Students’ Perspectives on Emergency Remote Teaching in a College Writing Course during the COVID-19 Pandemic
The COVID-19 pandemic forced most of the educational institutions in the USA to quickly transfer to emergency remote teaching, finding many instructors and students unprepared. This study explored university students’ perspectives in a composition course during the emergency period and proposes guidance on how to design a ‘student-friendly’ online learning environment. This study examines the students’ concerns about and challenges with emergency remote teaching, the course’s benefits during the remote teaching period, and students’ recommendations for improvement. The research was conducted in seven sections of a multimodal composition course at a large, Midwestern University. Participants responded to a virtual discussion board at the beginning of online instruction and to a survey at the conclusion of online instruction to provide this information. Qualitative analysis of responses-guided by the Community of Inquiry (CoI) framework-showed that the participants expressed challenges with staying motivated. completing coursework, and feeling a social disconnect from instructors and classmates. Benefits expressed by the participants included increased flexibility in their schedules, improved time management skills, and increased virtual communication with instructors. This study highlights suggestions that can be used to guide the design of composition courses and pedagogical practices during situations of emergency in the future.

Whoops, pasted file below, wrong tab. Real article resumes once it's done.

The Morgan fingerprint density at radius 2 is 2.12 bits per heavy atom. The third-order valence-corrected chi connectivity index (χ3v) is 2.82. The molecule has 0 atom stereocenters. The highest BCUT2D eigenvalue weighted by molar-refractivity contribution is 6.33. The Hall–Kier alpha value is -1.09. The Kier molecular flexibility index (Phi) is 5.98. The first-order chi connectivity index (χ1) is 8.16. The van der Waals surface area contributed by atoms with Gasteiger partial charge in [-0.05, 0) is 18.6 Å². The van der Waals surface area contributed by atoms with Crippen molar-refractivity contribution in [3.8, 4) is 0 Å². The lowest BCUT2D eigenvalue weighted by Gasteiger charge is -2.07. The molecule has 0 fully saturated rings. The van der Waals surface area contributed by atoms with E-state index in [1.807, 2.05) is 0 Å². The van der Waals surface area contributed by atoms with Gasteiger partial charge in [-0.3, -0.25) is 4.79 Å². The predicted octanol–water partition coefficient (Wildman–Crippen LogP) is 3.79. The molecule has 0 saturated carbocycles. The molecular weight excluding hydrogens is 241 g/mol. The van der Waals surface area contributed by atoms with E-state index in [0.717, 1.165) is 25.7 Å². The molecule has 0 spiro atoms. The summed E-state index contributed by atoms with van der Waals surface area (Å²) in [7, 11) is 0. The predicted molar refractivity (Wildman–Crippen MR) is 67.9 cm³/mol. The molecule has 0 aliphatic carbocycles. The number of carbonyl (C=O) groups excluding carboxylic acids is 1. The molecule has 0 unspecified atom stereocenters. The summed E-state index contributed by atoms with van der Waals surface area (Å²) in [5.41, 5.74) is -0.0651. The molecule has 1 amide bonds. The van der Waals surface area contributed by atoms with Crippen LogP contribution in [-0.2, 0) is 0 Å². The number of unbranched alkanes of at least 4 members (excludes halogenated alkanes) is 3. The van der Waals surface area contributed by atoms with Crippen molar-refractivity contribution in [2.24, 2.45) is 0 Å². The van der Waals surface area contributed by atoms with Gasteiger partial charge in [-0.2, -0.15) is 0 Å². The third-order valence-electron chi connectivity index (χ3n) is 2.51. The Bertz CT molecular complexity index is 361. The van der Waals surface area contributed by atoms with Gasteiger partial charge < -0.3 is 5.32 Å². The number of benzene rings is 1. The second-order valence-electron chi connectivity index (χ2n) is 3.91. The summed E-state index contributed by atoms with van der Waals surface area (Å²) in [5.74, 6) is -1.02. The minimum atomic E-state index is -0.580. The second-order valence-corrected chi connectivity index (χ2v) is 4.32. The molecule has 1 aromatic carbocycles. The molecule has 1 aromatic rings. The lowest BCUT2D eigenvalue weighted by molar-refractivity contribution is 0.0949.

Presented by: Agata Guskaroska, Emily Dux Speltz, Zoe Zawadzki, & Sebnem Kurt